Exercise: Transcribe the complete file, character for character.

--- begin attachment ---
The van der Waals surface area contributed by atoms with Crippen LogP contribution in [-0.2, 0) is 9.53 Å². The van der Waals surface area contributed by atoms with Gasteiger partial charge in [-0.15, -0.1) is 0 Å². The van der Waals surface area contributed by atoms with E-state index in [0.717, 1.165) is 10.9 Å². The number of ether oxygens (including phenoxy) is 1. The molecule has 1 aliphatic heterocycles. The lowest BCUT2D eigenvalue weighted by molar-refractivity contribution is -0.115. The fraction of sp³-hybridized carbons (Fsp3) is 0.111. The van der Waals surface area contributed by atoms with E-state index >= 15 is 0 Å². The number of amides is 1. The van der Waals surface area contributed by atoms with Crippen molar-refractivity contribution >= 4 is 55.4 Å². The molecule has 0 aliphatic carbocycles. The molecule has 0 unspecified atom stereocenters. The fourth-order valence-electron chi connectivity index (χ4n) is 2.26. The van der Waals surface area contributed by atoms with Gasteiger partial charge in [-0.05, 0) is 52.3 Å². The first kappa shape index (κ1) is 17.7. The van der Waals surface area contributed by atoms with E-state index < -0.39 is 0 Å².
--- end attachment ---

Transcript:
The van der Waals surface area contributed by atoms with Crippen LogP contribution in [-0.2, 0) is 9.53 Å². The van der Waals surface area contributed by atoms with Gasteiger partial charge in [-0.15, -0.1) is 0 Å². The van der Waals surface area contributed by atoms with E-state index in [0.717, 1.165) is 10.9 Å². The number of ether oxygens (including phenoxy) is 1. The molecule has 1 aliphatic heterocycles. The lowest BCUT2D eigenvalue weighted by molar-refractivity contribution is -0.115. The fraction of sp³-hybridized carbons (Fsp3) is 0.111. The van der Waals surface area contributed by atoms with E-state index >= 15 is 0 Å². The number of amides is 1. The van der Waals surface area contributed by atoms with Crippen molar-refractivity contribution >= 4 is 55.4 Å². The molecule has 0 aliphatic carbocycles. The molecule has 0 unspecified atom stereocenters. The fourth-order valence-electron chi connectivity index (χ4n) is 2.26. The van der Waals surface area contributed by atoms with Gasteiger partial charge in [-0.05, 0) is 52.3 Å². The first kappa shape index (κ1) is 17.7. The van der Waals surface area contributed by atoms with E-state index < -0.39 is 0 Å².